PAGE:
When trying to figure out how to deal with condensation in your home the first question you need to ask is do I have a damp problem or a condensation problem?
This can be a difficult question to answer as it will depend on hundreds of different variables and each property will have different issues. So, rather than try to explain everything in one article (when I’d need an entire book), I’ll just cover the basics points here.
Over my years of carrying our property surveys I’ve lost count of the number of homeowners who swear blind that they’ve got a “damp problem” when they’ve actually got a condensation problem.
But how can you tell the difference?
A good starting point is to look where the problem is. If the “damp” problem is below 1m from the ground floor level it could be rising damp. Or if it’s in an area near leaking down pipes, gutters or cracks in the fabric of the building it could be penetrating damp.
So initially, look to see if there's anything obvious that could be allowing moisture to get into the fabric of the building; such as:
If you’ve got black mould then there's a good chance you're dealing with a condensation problem. But this is not always the case!
You’ll probably notice the first sign of mould up in the corners of rooms such as your bedroom or bathroom. Or if you pull your wardrobe or bed away from the wall you may see evidence of black mould on the walls.
Another common location to find mould growth is on window frames.
Once you’ve established that black mould is present the most common solution I see people using is to buy a bleach product and wash the mould away. This will work in the short term but you'll have to keep doing it as you haven't dealt with the cause!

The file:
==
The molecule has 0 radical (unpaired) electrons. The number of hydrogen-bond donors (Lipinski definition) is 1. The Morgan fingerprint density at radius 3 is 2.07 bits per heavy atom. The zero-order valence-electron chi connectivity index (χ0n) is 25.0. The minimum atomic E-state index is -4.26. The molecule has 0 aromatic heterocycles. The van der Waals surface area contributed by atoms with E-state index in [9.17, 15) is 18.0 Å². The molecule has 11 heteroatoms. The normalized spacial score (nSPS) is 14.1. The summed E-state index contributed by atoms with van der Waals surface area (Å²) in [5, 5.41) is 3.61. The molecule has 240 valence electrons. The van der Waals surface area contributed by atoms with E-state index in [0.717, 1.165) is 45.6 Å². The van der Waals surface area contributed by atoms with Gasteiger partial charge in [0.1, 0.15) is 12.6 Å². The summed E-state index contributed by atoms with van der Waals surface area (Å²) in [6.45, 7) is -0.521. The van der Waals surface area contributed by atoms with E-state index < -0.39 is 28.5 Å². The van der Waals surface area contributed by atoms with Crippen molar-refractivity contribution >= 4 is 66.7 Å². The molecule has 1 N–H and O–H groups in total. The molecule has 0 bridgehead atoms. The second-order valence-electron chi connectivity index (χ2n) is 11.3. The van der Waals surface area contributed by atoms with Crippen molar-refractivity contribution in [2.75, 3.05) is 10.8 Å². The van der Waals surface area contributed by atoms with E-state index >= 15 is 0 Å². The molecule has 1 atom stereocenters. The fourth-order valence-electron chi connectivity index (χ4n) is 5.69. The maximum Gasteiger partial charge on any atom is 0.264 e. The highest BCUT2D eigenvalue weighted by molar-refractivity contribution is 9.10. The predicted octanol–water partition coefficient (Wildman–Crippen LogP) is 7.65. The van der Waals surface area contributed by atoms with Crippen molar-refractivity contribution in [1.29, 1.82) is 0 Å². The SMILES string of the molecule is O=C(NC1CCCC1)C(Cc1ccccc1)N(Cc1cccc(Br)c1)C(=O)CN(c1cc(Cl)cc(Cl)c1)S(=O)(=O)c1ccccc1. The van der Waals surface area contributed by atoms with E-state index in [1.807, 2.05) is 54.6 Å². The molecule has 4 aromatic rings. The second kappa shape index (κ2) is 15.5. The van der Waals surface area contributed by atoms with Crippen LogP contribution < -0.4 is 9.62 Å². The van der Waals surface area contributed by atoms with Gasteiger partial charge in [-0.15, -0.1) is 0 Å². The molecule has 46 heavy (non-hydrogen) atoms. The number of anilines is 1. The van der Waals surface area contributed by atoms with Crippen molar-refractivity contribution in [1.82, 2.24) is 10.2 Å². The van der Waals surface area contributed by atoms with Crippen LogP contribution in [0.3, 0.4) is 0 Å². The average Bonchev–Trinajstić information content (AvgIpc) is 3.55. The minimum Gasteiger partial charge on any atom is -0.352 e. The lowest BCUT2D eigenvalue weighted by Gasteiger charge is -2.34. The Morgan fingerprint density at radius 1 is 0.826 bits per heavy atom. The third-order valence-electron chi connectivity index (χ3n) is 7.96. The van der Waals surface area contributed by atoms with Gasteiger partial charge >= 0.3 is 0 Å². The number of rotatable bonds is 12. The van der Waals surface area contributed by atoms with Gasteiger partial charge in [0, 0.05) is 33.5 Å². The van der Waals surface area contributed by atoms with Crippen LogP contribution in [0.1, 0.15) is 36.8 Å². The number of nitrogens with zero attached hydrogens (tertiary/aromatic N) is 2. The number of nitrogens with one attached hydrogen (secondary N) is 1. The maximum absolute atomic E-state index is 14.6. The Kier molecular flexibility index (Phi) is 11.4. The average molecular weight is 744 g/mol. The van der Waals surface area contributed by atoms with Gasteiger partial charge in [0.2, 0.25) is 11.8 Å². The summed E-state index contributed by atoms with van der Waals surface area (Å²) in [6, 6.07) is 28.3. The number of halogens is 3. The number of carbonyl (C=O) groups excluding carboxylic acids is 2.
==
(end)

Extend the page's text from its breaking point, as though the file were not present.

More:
Sure it’ll kill the mould for a while but if you don’t cure the problem then the mould will just grow back again. Read my article on removing black mould for the full story.
But as the mould grows on moisture left by condensation you really need to learn how to deal with condensation so that it doesn't come back again once you've got rid of it.
Condensation can be difficult to eradicate but you can reduce it significantly with a few lifestyle changes. It's also worth getting to know what dew point is and once you understand it you can see how to reduce its effect.
Below I'll start with the cheapest options and I'll work my way up towards the more expensive solutions.
Condensation on windows and other parts of your home stems from water vapour condensing on cold surfaces. So when trying to decide how to deal with condensation in buildings, if you can warm the internal surfaces of your home either by increasing the heat or insulating them you‘ll reduce the occurrence of condensation.
Or you could try to remove the moisture laden stale air from your home and replace it with fresh air by installing a good quality ventilation system.
The secret when trying to figure out how to deal with condensation is to try to achieve the above solutions in a cost effective and sustainable way.